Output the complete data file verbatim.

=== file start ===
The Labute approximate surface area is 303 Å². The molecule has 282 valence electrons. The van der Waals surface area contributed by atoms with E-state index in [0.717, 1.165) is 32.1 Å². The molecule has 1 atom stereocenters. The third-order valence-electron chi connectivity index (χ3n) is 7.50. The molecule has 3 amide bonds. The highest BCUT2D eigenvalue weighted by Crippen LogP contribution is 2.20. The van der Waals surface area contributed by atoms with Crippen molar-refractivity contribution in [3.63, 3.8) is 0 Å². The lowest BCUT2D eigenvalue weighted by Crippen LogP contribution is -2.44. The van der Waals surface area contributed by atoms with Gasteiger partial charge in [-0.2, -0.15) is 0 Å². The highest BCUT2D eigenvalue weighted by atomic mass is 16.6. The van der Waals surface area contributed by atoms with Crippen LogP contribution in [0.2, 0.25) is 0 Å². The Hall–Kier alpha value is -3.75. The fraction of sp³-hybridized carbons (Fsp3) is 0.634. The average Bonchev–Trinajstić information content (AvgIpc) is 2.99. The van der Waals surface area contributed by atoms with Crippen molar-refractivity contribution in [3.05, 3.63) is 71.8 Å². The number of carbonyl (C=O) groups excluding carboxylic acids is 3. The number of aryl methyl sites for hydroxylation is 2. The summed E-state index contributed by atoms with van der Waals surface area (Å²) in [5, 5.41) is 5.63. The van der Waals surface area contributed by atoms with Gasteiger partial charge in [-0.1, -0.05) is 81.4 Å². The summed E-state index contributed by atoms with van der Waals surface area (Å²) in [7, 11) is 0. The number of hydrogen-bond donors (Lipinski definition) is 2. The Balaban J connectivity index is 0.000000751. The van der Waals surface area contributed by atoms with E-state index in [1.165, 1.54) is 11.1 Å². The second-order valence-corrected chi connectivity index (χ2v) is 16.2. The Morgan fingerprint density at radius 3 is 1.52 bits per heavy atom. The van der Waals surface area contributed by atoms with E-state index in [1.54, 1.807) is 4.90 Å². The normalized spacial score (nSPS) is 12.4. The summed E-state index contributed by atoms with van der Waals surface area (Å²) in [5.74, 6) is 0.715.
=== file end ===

The Labute approximate surface area is 303 Å². The molecule has 282 valence electrons. The van der Waals surface area contributed by atoms with E-state index in [0.717, 1.165) is 32.1 Å². The molecule has 1 atom stereocenters. The third-order valence-electron chi connectivity index (χ3n) is 7.50. The molecule has 3 amide bonds. The highest BCUT2D eigenvalue weighted by Crippen LogP contribution is 2.20. The van der Waals surface area contributed by atoms with Crippen molar-refractivity contribution in [3.63, 3.8) is 0 Å². The lowest BCUT2D eigenvalue weighted by Crippen LogP contribution is -2.44. The van der Waals surface area contributed by atoms with Gasteiger partial charge in [-0.2, -0.15) is 0 Å². The highest BCUT2D eigenvalue weighted by atomic mass is 16.6. The van der Waals surface area contributed by atoms with Crippen LogP contribution in [0.2, 0.25) is 0 Å². The Hall–Kier alpha value is -3.75. The fraction of sp³-hybridized carbons (Fsp3) is 0.634. The average Bonchev–Trinajstić information content (AvgIpc) is 2.99. The van der Waals surface area contributed by atoms with Crippen molar-refractivity contribution in [3.05, 3.63) is 71.8 Å². The number of carbonyl (C=O) groups excluding carboxylic acids is 3. The number of aryl methyl sites for hydroxylation is 2. The summed E-state index contributed by atoms with van der Waals surface area (Å²) in [5, 5.41) is 5.63. The van der Waals surface area contributed by atoms with Gasteiger partial charge in [-0.1, -0.05) is 81.4 Å². The summed E-state index contributed by atoms with van der Waals surface area (Å²) in [7, 11) is 0. The number of hydrogen-bond donors (Lipinski definition) is 2. The Balaban J connectivity index is 0.000000751. The van der Waals surface area contributed by atoms with E-state index in [1.165, 1.54) is 11.1 Å². The second-order valence-corrected chi connectivity index (χ2v) is 16.2. The Morgan fingerprint density at radius 3 is 1.52 bits per heavy atom. The van der Waals surface area contributed by atoms with E-state index in [1.54, 1.807) is 4.90 Å². The normalized spacial score (nSPS) is 12.4. The summed E-state index contributed by atoms with van der Waals surface area (Å²) in [5.74, 6) is 0.715.